Motion picture: People with dup15q syndrome tend to waddle from side to side.
Dup15q Alliance

Mat with pressure sensors detects characteristic gait in dup15q syndrome

People with dup15q syndrome tend to walk slowly, have a wide stance and take short steps.

By Nicholette Zeliadt
31 July 2017 | 5 min read
This article is more than five years old.
Neuroscience—and science in general—is constantly evolving, so older articles may contain information or theories that have been reevaluated since their original publication date.

People with dup15q syndrome tend to walk more slowly, have a wider stance and take shorter steps than their typical peers do.

This gait pattern may be a biomarker of the syndrome and could be a target for treatment, says lead investigator Rujuta Bhatt, assistant professor of pediatrics and pediatric neurology at the University of California, Los Angeles. Bhatt presented the unpublished results Friday at the 2017 Dup15q Alliance Scientific Meeting in Los Angeles.

Bhatt and her colleagues collected most of the data at the alliance’s international family conference, also held in Los Angeles last week. They used a pressure-sensing floor mat to assess gait in 45 attendees with the syndrome and 10 of their typical siblings, and quickly analyzed the data.

“This is the largest cohort of children with dup15q syndrome,” Bhatt says.

Movement difficulties are common among people with dup15q syndrome, a condition closely related to autism. Up to 80 percent of children with autism also have trouble with balance and are clumsy. The exact nature of motor problems can vary from person to person, but overall, such problems contribute to difficulties with communication and daily-living tasks.

One way scientists can measure children’s motor abilities is by using a standardized test called the Movement Assessment Battery for Children. The test assesses a child’s performance on tasks such as threading beads on a string or tracing a picture.

Modified tests:

However, most children with dup15q syndrome score low on this test because they either cannot attend to the tasks long enough to complete them, can’t finish them in the allotted time or can’t do them at all because they don’t understand the instructions, says Bhatt.

Bhatt and her colleagues are trying to modify the tasks so that the children can complete them. They have also sought measures that are quantitative or provide qualitative information about motor abilities beyond simple motor tests.

A 2014 study of mice provided inspiration. In that study, researchers at the University of Chicago used an automated gait-tracking system to measure footstep patterns in a mouse model of dup15q syndrome. The study found that the mutant mice walk more slowly and have a wider stance and shorter stride length than control mice do1.

Bhatt acquired a similar device that can track walking patterns in people: a floor mat equipped with pressure sensors that tracks footstep patterns as people walk across it. She has since measured the walking patterns of 10 children with dup15q syndrome who visited her clinic.

Moving targets: The footstep patterns of this 5-year-old girl with dup15q syndrome differ from those of her 3-year-old typically developing sister (below).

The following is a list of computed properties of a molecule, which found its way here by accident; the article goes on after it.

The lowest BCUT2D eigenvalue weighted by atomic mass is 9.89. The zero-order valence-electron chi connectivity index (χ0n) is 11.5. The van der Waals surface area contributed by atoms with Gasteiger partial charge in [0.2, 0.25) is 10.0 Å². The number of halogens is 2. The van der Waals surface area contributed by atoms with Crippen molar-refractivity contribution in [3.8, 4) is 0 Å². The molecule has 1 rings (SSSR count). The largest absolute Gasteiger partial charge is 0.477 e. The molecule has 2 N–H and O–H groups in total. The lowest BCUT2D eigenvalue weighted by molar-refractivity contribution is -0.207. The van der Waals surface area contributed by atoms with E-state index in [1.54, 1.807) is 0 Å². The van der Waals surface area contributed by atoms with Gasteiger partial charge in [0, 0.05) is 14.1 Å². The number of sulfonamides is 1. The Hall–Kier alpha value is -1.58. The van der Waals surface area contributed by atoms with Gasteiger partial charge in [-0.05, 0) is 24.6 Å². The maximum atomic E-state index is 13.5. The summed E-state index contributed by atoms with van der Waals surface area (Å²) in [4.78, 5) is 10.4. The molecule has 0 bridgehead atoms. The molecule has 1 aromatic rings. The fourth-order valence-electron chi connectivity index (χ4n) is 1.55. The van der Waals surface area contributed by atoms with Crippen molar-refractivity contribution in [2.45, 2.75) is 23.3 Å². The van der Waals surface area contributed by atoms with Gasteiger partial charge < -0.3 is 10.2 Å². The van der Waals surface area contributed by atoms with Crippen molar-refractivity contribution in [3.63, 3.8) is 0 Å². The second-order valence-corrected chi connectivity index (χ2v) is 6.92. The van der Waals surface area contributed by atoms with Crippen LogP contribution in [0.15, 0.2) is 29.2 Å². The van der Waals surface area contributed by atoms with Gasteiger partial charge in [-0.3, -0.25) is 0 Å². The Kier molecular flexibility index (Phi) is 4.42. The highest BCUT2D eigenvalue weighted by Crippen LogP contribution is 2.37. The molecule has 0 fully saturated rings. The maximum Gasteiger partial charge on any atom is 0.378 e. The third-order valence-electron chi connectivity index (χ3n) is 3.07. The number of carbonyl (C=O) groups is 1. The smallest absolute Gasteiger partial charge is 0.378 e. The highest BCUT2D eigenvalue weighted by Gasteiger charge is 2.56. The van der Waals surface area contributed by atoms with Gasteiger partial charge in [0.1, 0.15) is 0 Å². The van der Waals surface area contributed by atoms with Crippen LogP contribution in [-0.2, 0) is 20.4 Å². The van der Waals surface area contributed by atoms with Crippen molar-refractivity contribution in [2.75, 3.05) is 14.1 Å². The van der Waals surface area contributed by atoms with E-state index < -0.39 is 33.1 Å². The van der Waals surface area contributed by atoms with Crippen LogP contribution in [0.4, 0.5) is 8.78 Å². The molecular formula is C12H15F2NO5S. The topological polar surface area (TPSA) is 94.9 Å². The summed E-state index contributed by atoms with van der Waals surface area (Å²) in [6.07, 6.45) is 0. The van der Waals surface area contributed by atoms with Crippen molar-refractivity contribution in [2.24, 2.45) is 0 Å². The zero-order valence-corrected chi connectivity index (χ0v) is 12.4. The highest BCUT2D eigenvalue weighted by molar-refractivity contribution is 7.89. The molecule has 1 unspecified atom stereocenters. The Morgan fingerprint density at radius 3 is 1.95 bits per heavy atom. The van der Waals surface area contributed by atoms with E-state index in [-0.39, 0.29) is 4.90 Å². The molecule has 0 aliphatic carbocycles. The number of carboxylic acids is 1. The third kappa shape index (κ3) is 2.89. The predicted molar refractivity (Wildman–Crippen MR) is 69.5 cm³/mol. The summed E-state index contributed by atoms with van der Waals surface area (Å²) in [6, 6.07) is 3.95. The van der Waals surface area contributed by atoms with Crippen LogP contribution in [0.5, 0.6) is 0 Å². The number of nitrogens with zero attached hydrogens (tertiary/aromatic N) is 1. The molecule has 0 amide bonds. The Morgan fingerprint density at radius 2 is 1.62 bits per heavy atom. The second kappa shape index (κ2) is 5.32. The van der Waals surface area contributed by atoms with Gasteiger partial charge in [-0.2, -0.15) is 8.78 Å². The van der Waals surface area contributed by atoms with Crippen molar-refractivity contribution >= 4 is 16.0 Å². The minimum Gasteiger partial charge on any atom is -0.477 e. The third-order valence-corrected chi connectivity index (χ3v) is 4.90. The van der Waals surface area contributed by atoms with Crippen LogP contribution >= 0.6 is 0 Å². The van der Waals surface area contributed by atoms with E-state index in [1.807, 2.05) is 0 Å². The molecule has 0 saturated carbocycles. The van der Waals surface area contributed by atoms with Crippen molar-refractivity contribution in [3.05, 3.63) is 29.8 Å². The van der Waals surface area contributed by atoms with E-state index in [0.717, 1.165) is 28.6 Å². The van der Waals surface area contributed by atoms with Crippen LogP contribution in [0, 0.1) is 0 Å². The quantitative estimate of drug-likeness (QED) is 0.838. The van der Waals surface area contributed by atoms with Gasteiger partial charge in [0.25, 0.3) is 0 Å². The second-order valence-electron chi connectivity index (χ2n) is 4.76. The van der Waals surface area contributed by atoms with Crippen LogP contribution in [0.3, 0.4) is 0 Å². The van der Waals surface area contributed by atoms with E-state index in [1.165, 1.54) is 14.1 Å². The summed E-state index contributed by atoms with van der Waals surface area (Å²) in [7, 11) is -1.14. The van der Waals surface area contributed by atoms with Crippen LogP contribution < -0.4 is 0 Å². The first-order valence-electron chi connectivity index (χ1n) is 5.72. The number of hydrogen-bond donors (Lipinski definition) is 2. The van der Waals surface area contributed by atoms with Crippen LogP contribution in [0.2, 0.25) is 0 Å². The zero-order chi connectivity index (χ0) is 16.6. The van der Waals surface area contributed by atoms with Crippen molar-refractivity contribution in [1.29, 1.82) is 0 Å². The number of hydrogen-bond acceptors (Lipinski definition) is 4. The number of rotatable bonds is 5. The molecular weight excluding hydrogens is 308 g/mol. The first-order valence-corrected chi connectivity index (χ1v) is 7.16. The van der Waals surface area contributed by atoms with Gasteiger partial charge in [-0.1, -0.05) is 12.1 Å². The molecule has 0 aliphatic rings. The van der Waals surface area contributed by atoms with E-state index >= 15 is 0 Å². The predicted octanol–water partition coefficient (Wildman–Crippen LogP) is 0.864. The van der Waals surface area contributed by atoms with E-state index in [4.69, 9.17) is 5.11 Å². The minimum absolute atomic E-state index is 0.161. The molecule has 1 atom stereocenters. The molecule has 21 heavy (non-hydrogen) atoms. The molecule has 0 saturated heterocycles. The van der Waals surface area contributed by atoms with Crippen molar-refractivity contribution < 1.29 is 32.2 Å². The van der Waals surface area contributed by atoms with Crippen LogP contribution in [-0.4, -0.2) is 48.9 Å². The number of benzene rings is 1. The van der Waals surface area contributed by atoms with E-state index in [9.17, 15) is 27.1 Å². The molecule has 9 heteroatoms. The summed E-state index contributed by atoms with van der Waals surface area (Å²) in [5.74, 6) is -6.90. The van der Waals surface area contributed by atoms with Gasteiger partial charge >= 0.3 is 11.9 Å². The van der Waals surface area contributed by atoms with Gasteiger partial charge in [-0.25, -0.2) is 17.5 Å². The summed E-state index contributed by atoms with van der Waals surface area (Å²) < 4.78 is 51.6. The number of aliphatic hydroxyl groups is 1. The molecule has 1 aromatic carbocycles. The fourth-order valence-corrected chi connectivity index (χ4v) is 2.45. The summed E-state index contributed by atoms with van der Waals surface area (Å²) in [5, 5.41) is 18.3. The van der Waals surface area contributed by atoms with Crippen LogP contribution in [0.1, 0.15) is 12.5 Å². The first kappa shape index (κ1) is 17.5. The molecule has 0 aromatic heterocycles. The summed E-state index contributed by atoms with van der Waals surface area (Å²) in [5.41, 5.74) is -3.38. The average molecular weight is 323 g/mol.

Videos Courtesy Rujuta Bhatt and ProtoKinetics


Last Monday, Bhatt temporarily installed a mat at the family meeting. Bhatt’s team collected data from the 55 participants, ranging in age from 3 to 41 years.

“The families were very happy that it took little instruction and minimal time to rapidly obtain the gait data,” Bhatt says. “Parents noted that their children were excited to walk on the mat and see their footsteps on the computer.”

Take two: The footstep patterns of this typically developing 3-year-old differ from those of her 5-year-old sister with dup15q syndrome.

Videos Courtesy Rujuta Bhatt and ProtoKinetics

Fancy footwork:

Footstep patterns in the typical siblings vary little, and their feet consistently apply pressure from heel to toe, Bhatt’s team found. By contrast, people with the syndrome have a large distance between their feet and tend to distribute less pressure along the entire length of the foot; they also appear to waddle from side to side.

These gait patterns bear a striking resemblance to those seen in the mouse model of the syndrome, says Sarah Spence, assistant professor of neurology at Harvard Medical School, who was not involved in the study. That suggests that studying the mice can help researchers understand the neural mechanisms underlying the unusual gait.

The ease with which the researchers appear to be able to collect data on motor function is an important advance for the field, Spence says. “One thing we have not done very well or thoroughly is investigate motor functioning, and the reason is because we didn’t have good measures,” she says. “Having a quantifiable motor measure that’s super easy to collect the data on is remarkable.”

Bhatt and her colleagues have also devised a way to use the mat to measure balance and stability. Traditional measures of balance require people to stand on one foot for up to at least 30 seconds, or to climb onto a balance board. Both of these tasks are difficult for people with dup15q syndrome.

In the task that Bhatt’s team developed, by contrast, participants simply stand in place on the mat and lift one foot for a few seconds. The mat measures the area and length in which the standing foot applies pressure, providing a measure of stability. The larger the area and length, the less stable the individual. Individuals with dup15q syndrome tend to have a larger area and length than controls do, suggesting they are less stable.

Bhatt says she would like to use the system to measure the walking patterns of people with other syndromes related to autism.

For more reports from the 2017 Dup15q Alliance Scientific Meeting, please click here.

  1. Piochon C. et al. Nat. Commun. 5, 5586 (2014) PubMed